02:03:36   out of touch those aren't bike gears they're watching years they have to go

02:03:40   even better old men with watches yeah how about a high-end watch which like

02:03:45   how many 25 year olds have ever even seen a high-end watch that has the

02:03:49   exposed gears visible through the transparent glass like you know how many

02:03:53   How many people have ever seen that,

02:03:54   that are of this generation at all?

02:03:57   - You know, I'm kind of excited to see the OS X

02:04:02   new look introduction video,

02:04:03   'cause I think that was the best part

02:04:04   of the iOS 7 announcement,

02:04:05   was that little video they put together.

02:04:07   It was like the first time we were seeing iOS 7,

02:04:09   and it was crazy looking,

02:04:10   and it had all those animation.

02:04:11   You know that video?

02:04:12   - Oh yeah, and that was actually,

02:04:14   that was a major moment in last year's keynote,

02:04:16   because it was so shocking.

02:04:18   And I was down on them before

02:04:21   for leaning too much on videos in the recent keynotes

02:04:24   where like, you know, I don't think it's a very good

02:04:26   keynote if we have to sit there and watch like 20 minutes

02:04:29   of canned video clips that are basically commercials.

02:04:32   Like, I know the whole keynote is a commercial in a way,

02:04:37   but like, at least give us the dignity

02:04:39   of a human presentation as much as you can

02:04:41   and just use videos sparingly.

02:04:43   And I thought last year they went over the line

02:04:45   and used too much video.

02:04:46   That being said, that was a really good video

02:04:48   and that was a good use of it.

02:04:50   And the difference is that in the olden days, back when Jobs would do Macworld keynotes and everything,

02:04:56   the first time you saw the UI was either on a slide, like they would show you elements of it on a slide,

02:05:02   or like some sort of theme image, and then they would go to a computer screen where he would be using it and you'd see the screen.

02:05:07   Right.

02:05:08   Whereas this was a produced sort of like, what you're seeing is super high-res images of their sort of design document animating together,

02:05:16   showing, you know, and that's, I think that is a much more interesting way to be introduced

02:05:20   to a UI than seeing screenshots or seeing close-ups of themed things.

02:05:24   And so I hope OS X rates getting a similar video.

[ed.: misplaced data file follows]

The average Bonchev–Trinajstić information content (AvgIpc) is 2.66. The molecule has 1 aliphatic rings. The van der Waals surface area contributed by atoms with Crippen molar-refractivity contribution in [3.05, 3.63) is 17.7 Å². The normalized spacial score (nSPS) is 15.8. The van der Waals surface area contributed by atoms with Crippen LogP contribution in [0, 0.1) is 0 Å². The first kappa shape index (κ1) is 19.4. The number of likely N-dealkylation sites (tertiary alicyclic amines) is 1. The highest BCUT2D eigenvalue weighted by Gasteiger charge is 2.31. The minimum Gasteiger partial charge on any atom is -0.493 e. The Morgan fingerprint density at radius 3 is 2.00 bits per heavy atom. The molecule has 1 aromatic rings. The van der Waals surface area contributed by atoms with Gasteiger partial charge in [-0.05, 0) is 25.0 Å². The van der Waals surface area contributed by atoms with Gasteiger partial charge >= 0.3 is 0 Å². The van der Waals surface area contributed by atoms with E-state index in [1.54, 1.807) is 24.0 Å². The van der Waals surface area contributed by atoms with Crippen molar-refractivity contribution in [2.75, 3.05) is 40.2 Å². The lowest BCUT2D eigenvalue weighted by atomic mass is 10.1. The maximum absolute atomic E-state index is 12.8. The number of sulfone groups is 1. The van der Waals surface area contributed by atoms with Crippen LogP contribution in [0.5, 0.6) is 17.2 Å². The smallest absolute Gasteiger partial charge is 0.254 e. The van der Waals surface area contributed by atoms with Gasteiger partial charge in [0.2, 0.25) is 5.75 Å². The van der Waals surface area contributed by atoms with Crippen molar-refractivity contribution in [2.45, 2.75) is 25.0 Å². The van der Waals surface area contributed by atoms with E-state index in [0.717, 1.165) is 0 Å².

02:05:27   Yeah, when it's that dramatic of a redesign, I agree.

02:05:30   If it's like, you know, here's a new version of iWork, like that's, I don't think that

02:05:33   matters as much.

02:05:34   But, but yeah, I agree with the major redesign.

02:05:36   It's about a new design language.

02:05:38   Like, you know, everything's Helvetica and wider.

02:05:42   Really, really thin.

02:05:44   No more overlapping windows.

02:05:45   Yeah, well that's so last decade.

02:05:48   Exactly.

02:05:49   Last four decades.

02:05:50   Johnny Avago on screen, explain why overlapping windows are so passe.

02:05:53   Well they aren't true to the object's self.

02:05:56   You know, you don't really have overlapping monitors.

02:05:58   They're not true to the materials that you're using.

02:06:01   They're unapologetically tiled.

02:06:03   If only they did that and then Federighi would come in from the side

02:06:07   and push Johnny off his stool and say, "No, seriously, we didn't do that."

02:06:11   It's still a functioning OS.

02:06:14   - On a random note, about five or 10 minutes ago,

02:06:17   I started looking into a node IRC package,

02:06:21   and I now have a show bot that's at least listening

02:06:24   for suggestions that is doing zero with them,

02:06:27   but it's listening for them.

02:06:29   - The bot's the easy part.

02:06:30   Once you have the library, you can make it

02:06:31   join the channel, you make it watch everything.

02:06:33   When something matches exclamation point S

02:06:35   in a bunch of stuff, you build the URL and you hit it.

02:06:38   - Yeah. - Problem solved.

02:06:39   - Maybe I'll fiddle with this and see if I can get it.

02:06:42   That was my first CPAN module was a bot, a library for making bots.

02:06:47   You couldn't just make the bot?